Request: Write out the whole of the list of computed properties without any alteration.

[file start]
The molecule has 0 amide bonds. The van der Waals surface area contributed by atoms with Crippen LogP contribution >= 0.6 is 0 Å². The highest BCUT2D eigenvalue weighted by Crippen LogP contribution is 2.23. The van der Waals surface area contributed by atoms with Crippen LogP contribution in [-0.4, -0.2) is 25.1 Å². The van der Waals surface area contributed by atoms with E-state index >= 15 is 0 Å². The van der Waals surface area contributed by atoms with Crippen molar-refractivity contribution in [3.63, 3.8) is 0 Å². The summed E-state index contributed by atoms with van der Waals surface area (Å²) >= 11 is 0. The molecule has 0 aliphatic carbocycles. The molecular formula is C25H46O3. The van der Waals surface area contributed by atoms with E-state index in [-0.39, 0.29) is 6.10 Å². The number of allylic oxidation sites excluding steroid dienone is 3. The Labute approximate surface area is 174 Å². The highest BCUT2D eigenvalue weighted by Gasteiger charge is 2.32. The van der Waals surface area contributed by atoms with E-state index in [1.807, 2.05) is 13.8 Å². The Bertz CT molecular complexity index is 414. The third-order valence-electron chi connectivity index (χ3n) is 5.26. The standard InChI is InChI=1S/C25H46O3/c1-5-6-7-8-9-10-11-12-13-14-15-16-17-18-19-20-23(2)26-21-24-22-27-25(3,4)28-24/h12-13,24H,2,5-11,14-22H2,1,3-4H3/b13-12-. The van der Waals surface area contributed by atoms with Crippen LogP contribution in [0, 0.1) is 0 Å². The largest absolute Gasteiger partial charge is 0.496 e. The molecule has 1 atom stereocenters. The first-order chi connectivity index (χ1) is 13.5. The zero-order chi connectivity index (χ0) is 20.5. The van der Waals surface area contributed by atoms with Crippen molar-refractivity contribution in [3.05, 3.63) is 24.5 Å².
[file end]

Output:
The molecule has 0 amide bonds. The van der Waals surface area contributed by atoms with Crippen LogP contribution >= 0.6 is 0 Å². The highest BCUT2D eigenvalue weighted by Crippen LogP contribution is 2.23. The van der Waals surface area contributed by atoms with Crippen LogP contribution in [-0.4, -0.2) is 25.1 Å². The van der Waals surface area contributed by atoms with E-state index >= 15 is 0 Å². The van der Waals surface area contributed by atoms with Crippen molar-refractivity contribution in [3.63, 3.8) is 0 Å². The summed E-state index contributed by atoms with van der Waals surface area (Å²) >= 11 is 0. The molecule has 0 aliphatic carbocycles. The molecular formula is C25H46O3. The van der Waals surface area contributed by atoms with E-state index in [-0.39, 0.29) is 6.10 Å². The number of allylic oxidation sites excluding steroid dienone is 3. The Labute approximate surface area is 174 Å². The highest BCUT2D eigenvalue weighted by Gasteiger charge is 2.32. The van der Waals surface area contributed by atoms with E-state index in [1.807, 2.05) is 13.8 Å². The Bertz CT molecular complexity index is 414. The third-order valence-electron chi connectivity index (χ3n) is 5.26. The standard InChI is InChI=1S/C25H46O3/c1-5-6-7-8-9-10-11-12-13-14-15-16-17-18-19-20-23(2)26-21-24-22-27-25(3,4)28-24/h12-13,24H,2,5-11,14-22H2,1,3-4H3/b13-12-. The van der Waals surface area contributed by atoms with Crippen LogP contribution in [0, 0.1) is 0 Å². The largest absolute Gasteiger partial charge is 0.496 e. The molecule has 1 atom stereocenters. The first-order chi connectivity index (χ1) is 13.5. The zero-order chi connectivity index (χ0) is 20.5. The van der Waals surface area contributed by atoms with Crippen molar-refractivity contribution in [3.05, 3.63) is 24.5 Å².